The difference between a food allergy and oral allergy syndrome


A friend tells me she was recently tested for allergies. “I tested positive to birch, walnut, and olive trees … and peanuts, but no other foods. With the birch allergy, I was also diagnosed with Oral Allergy Syndrome (or Pollen Allergy Syndrome). Do you know anything about it?”

I know more about it thanks to a recent review of this topic in the Journal of the Academy of Nutrition and Dietetics. Food allergies are well defined, reports registered dietitian Jill Balla Kohn. Oral Allergy Syndrome (OAS) is not.

A food allergy, according to experts at the National Institute of Allergy and Infectious Diseases, is an immune response after a repeated exposure to substances in food — typically proteins — that causes an adverse effect on health.

Oral allergy syndrome (OAS) is a collection of symptoms related to a reaction to proteins in pollen — the male part of a seed plant that “pollinates” other plants. That’s why OAS is sometimes called “pollen-food allergy.”

As might be expected, people with hay fever or other pollen allergies are more susceptible to oral allergy syndrome. That’s because some proteins in pollen are similar to proteins in certain foods. So a person who is allergic to grass, for example, may also be sensitive to foods with related proteins such melons, oranges or tomatoes.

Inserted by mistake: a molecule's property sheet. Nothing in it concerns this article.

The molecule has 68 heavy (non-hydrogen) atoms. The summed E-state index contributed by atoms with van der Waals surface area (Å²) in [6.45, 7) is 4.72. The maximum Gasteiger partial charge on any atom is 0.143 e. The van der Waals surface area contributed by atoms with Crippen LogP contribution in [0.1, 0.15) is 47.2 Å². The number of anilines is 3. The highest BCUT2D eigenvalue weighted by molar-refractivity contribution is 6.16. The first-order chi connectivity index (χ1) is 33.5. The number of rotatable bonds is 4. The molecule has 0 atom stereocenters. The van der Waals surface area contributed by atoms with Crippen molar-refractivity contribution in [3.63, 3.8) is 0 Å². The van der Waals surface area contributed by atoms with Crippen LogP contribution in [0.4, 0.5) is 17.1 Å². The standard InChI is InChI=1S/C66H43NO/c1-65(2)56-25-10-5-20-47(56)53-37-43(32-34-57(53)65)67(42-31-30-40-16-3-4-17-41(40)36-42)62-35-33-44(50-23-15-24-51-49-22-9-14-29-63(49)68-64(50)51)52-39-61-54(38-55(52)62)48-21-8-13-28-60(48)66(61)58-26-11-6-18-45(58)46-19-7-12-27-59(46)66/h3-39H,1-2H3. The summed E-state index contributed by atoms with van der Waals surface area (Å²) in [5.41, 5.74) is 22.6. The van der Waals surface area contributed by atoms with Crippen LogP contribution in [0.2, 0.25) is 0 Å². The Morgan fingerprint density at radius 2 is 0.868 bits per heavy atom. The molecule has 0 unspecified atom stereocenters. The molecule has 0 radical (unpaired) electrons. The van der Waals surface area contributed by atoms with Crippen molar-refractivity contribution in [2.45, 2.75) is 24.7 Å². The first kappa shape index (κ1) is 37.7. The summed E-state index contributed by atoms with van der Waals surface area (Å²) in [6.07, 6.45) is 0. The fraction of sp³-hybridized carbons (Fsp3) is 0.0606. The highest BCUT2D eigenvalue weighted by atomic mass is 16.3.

Food allergies and OAS usually have different symptoms, however. Food allergies can affect every part of the body and cause breathing, hives on the skin or stomach problems. OAS symptoms are usually limited to areas around the mouth and throat. (My daughter’s lips get itchy when she eats cantaloupe, for example.)

The good news, says Kohn, is that many people who are sensitive to pollen never develop sensitivities to related foods. And people with oral allergy syndrome can often eat cooked versions of their offending foods since many of the proteins associated with pollen are destroyed by heat.

Some (many) people have food allergies as well as oral allergy syndrome which makes life really interesting. According to the Food Allergy Research and Resource Program, www.farrp.unl.edu, 90 percent of allergic reactions to food are caused by peanuts, milk, eggs, wheat, soy, tree nuts (i.e. almonds, walnuts, pecans), fish, and crustacean shellfish.

Once a food allergy is identified, the tried and true treatment is to avoid it. And in the case of a true food allergy, all forms of the offending food, including cooked, should be avoided.

“Should I ask to see a dietitian or just follow the diet and experiment as I go?” my friend asks.

Yes and yes. Once the diagnosis of food allergy or OAS is made, a nutrition professional can help you identify closely-related foods that may be causing symptoms.

———

(Barbara Quinn is a registered dietitian and certified diabetes educator affiliated with Community Hospital of the Monterey Peninsula. She is the author of “Quinn-Essential Nutrition” (Westbow Press, 2015). Email her at to barbara@quinnessentialnutrition.com.)



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